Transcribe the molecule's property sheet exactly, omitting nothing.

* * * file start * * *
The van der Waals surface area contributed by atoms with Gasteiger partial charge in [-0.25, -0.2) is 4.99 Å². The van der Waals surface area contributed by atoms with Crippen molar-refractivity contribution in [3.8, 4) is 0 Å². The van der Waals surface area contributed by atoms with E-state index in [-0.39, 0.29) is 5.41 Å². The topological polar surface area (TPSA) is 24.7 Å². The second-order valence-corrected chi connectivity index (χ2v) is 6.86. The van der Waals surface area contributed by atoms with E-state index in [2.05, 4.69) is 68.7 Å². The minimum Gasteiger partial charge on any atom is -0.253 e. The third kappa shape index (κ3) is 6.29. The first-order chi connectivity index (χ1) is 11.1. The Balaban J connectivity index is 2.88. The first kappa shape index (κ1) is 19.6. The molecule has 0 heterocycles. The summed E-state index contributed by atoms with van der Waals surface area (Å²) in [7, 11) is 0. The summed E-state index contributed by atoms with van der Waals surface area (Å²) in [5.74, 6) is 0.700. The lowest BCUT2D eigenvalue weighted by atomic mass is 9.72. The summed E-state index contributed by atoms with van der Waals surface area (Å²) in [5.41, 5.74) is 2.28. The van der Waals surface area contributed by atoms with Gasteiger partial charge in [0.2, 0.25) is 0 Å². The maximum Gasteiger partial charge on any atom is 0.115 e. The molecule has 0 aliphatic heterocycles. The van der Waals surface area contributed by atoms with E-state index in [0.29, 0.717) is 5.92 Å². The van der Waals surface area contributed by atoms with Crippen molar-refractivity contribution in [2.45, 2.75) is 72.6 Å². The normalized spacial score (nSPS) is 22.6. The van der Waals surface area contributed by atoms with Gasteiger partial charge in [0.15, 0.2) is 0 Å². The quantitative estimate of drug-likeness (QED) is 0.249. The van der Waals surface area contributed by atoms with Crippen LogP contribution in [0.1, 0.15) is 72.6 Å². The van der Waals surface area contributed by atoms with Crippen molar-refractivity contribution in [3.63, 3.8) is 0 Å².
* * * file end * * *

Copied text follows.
The van der Waals surface area contributed by atoms with Gasteiger partial charge in [-0.25, -0.2) is 4.99 Å². The van der Waals surface area contributed by atoms with Crippen molar-refractivity contribution in [3.8, 4) is 0 Å². The van der Waals surface area contributed by atoms with E-state index in [-0.39, 0.29) is 5.41 Å². The topological polar surface area (TPSA) is 24.7 Å². The second-order valence-corrected chi connectivity index (χ2v) is 6.86. The van der Waals surface area contributed by atoms with E-state index in [2.05, 4.69) is 68.7 Å². The minimum Gasteiger partial charge on any atom is -0.253 e. The third kappa shape index (κ3) is 6.29. The first-order chi connectivity index (χ1) is 11.1. The Balaban J connectivity index is 2.88. The first kappa shape index (κ1) is 19.6. The molecule has 0 heterocycles. The summed E-state index contributed by atoms with van der Waals surface area (Å²) in [7, 11) is 0. The summed E-state index contributed by atoms with van der Waals surface area (Å²) in [5.74, 6) is 0.700. The lowest BCUT2D eigenvalue weighted by atomic mass is 9.72. The summed E-state index contributed by atoms with van der Waals surface area (Å²) in [5.41, 5.74) is 2.28. The van der Waals surface area contributed by atoms with Gasteiger partial charge in [0.2, 0.25) is 0 Å². The maximum Gasteiger partial charge on any atom is 0.115 e. The molecule has 0 aliphatic heterocycles. The van der Waals surface area contributed by atoms with E-state index in [0.29, 0.717) is 5.92 Å². The van der Waals surface area contributed by atoms with Crippen molar-refractivity contribution in [2.45, 2.75) is 72.6 Å². The normalized spacial score (nSPS) is 22.6. The van der Waals surface area contributed by atoms with Gasteiger partial charge in [0.15, 0.2) is 0 Å². The quantitative estimate of drug-likeness (QED) is 0.249. The van der Waals surface area contributed by atoms with Crippen LogP contribution in [0.1, 0.15) is 72.6 Å². The van der Waals surface area contributed by atoms with Crippen molar-refractivity contribution in [3.63, 3.8) is 0 Å².